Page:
4: https://www.nrc.gov/reading-rm/doc-collections/fact-sheets/radwaste.html

5: https://world-nuclear.org/information-library/nuclear-fuel-cycle/nuclear-waste/storage-and-disposal-of-radioactive-waste.aspx#:~:text=Disposal%20of%20low%2Dlevel%20waste,the%20most%20radioactive%20waste%20produced.



Atoms, the building blocks which make up our universe, are made up of 3 important elements: the proton, the neutron and the electron. You may have recognize this image from the Big bang Theory.

The protons are the particles in red and have a positive electric charge, the neutrons in blue and have no charge. Together they comprise the nucleus. The grey particles are the electrons, which have negative charge, and attracted to the protons, much like the moon is attracted to the Earth. They execute an orbital motion around the nucleus.

When a very high energy ray of light comes near an atom, it has a chance to spontaneously disappear and leave behind an electron and a positron (the antimatter counterpart of the electron. Like an electron, except with a positive charge). This is called pair production. At first glance, this is a very strange prospect, that a ray of light can spontaneously turn into matter and antimatter. But this process obeys all of the laws of physics (obviously, because it happens), i.e. conservation of momentum, conservation of charge and conservation of energy. Conservation of energy is achieved when you take into account the rest energy of the proton and the electron.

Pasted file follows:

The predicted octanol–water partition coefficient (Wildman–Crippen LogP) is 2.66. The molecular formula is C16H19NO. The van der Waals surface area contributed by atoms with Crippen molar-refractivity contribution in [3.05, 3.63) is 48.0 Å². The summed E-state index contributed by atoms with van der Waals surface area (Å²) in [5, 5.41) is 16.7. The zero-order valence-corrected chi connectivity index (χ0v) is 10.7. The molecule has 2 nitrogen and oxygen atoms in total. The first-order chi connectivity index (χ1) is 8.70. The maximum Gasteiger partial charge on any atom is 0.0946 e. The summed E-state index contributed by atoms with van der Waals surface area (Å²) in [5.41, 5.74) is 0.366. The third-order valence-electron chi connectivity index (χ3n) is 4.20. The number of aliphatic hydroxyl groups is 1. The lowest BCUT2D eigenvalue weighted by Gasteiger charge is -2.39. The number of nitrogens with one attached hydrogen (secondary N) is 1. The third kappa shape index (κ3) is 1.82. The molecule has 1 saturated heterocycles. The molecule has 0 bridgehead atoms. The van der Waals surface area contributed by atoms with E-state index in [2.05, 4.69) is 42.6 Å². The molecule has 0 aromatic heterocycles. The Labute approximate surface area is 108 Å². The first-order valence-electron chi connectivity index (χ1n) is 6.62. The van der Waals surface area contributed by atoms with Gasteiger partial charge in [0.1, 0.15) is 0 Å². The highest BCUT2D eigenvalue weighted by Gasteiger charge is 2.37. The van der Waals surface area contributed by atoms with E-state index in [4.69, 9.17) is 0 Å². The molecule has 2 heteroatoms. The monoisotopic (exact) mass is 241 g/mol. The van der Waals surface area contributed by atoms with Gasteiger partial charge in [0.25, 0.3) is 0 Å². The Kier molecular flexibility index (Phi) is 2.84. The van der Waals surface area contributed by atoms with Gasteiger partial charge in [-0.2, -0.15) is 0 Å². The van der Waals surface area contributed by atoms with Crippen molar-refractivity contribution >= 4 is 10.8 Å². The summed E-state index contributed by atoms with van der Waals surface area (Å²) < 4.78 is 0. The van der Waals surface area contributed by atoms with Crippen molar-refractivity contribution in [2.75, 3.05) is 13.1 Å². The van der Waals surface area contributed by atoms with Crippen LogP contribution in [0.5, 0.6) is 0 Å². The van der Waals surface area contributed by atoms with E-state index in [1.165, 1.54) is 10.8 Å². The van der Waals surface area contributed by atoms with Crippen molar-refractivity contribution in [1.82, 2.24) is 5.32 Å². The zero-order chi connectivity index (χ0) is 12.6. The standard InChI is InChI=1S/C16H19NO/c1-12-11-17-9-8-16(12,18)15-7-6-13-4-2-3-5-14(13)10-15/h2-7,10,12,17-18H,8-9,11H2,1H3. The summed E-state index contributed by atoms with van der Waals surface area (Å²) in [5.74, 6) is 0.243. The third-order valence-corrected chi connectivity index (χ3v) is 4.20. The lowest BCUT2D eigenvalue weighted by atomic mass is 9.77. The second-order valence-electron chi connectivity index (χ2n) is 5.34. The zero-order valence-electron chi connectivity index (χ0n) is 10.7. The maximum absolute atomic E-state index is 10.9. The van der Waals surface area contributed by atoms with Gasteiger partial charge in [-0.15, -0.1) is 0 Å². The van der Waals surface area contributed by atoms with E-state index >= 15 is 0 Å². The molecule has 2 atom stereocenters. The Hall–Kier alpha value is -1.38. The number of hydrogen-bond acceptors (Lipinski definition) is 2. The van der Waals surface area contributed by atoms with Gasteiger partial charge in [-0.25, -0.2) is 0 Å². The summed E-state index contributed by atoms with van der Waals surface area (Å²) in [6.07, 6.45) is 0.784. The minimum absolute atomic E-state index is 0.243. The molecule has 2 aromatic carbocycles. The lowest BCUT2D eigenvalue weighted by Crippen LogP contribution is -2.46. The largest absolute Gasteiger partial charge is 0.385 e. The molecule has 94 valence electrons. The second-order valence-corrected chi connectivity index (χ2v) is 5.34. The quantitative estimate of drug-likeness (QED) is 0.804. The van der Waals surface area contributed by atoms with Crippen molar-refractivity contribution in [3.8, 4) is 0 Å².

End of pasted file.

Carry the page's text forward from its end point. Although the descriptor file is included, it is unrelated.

Einstein figured out that matter is a form of bundled up energy, which is described by the famous equation E = m, which says that the energy from an electron or a positron existing is equal to its mass multiplied by the speed of light squared. So if the energy of the light ray is more than twice m, with m being the mass of the electron or positron (both have the same mass), then conservation of energy is satisfied.

The figure above shows the light ray coming from the left near the atom, and transforming into the electron positron pair on the right. So it obeys the laws of physics, but why does it happen? And why does it have to happen near an atom?